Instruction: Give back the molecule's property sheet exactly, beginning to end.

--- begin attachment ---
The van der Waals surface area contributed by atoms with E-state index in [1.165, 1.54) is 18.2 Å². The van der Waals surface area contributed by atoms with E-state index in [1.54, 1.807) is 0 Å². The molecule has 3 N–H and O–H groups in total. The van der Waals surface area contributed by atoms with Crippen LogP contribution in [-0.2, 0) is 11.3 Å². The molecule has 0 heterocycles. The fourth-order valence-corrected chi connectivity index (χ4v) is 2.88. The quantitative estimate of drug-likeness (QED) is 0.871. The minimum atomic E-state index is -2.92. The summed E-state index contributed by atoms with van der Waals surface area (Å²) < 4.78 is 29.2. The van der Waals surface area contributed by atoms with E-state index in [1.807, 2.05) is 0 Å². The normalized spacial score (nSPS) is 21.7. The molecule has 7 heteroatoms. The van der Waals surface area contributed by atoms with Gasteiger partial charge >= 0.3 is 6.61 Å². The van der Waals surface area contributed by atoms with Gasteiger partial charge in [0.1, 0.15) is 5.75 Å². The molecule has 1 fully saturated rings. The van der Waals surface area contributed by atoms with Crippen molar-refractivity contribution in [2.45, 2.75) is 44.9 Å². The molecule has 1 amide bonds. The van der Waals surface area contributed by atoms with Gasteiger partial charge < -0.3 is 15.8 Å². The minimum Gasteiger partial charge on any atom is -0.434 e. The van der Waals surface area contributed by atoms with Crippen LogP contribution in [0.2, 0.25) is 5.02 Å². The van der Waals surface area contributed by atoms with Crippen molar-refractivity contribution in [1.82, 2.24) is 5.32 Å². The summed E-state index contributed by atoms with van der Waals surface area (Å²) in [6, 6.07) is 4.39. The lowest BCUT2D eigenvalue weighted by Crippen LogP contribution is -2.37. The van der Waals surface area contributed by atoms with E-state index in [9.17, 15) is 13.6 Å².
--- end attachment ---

The van der Waals surface area contributed by atoms with E-state index in [1.165, 1.54) is 18.2 Å². The van der Waals surface area contributed by atoms with E-state index in [1.54, 1.807) is 0 Å². The molecule has 3 N–H and O–H groups in total. The van der Waals surface area contributed by atoms with Crippen LogP contribution in [-0.2, 0) is 11.3 Å². The molecule has 0 heterocycles. The fourth-order valence-corrected chi connectivity index (χ4v) is 2.88. The quantitative estimate of drug-likeness (QED) is 0.871. The minimum atomic E-state index is -2.92. The summed E-state index contributed by atoms with van der Waals surface area (Å²) < 4.78 is 29.2. The van der Waals surface area contributed by atoms with E-state index in [1.807, 2.05) is 0 Å². The normalized spacial score (nSPS) is 21.7. The molecule has 7 heteroatoms. The van der Waals surface area contributed by atoms with Gasteiger partial charge >= 0.3 is 6.61 Å². The van der Waals surface area contributed by atoms with Gasteiger partial charge in [0.1, 0.15) is 5.75 Å². The molecule has 1 fully saturated rings. The van der Waals surface area contributed by atoms with Crippen molar-refractivity contribution in [2.45, 2.75) is 44.9 Å². The molecule has 1 amide bonds. The van der Waals surface area contributed by atoms with Gasteiger partial charge < -0.3 is 15.8 Å². The minimum Gasteiger partial charge on any atom is -0.434 e. The van der Waals surface area contributed by atoms with Crippen LogP contribution in [0.2, 0.25) is 5.02 Å². The van der Waals surface area contributed by atoms with Crippen molar-refractivity contribution in [1.82, 2.24) is 5.32 Å². The summed E-state index contributed by atoms with van der Waals surface area (Å²) in [6, 6.07) is 4.39. The lowest BCUT2D eigenvalue weighted by Crippen LogP contribution is -2.37. The van der Waals surface area contributed by atoms with E-state index in [9.17, 15) is 13.6 Å².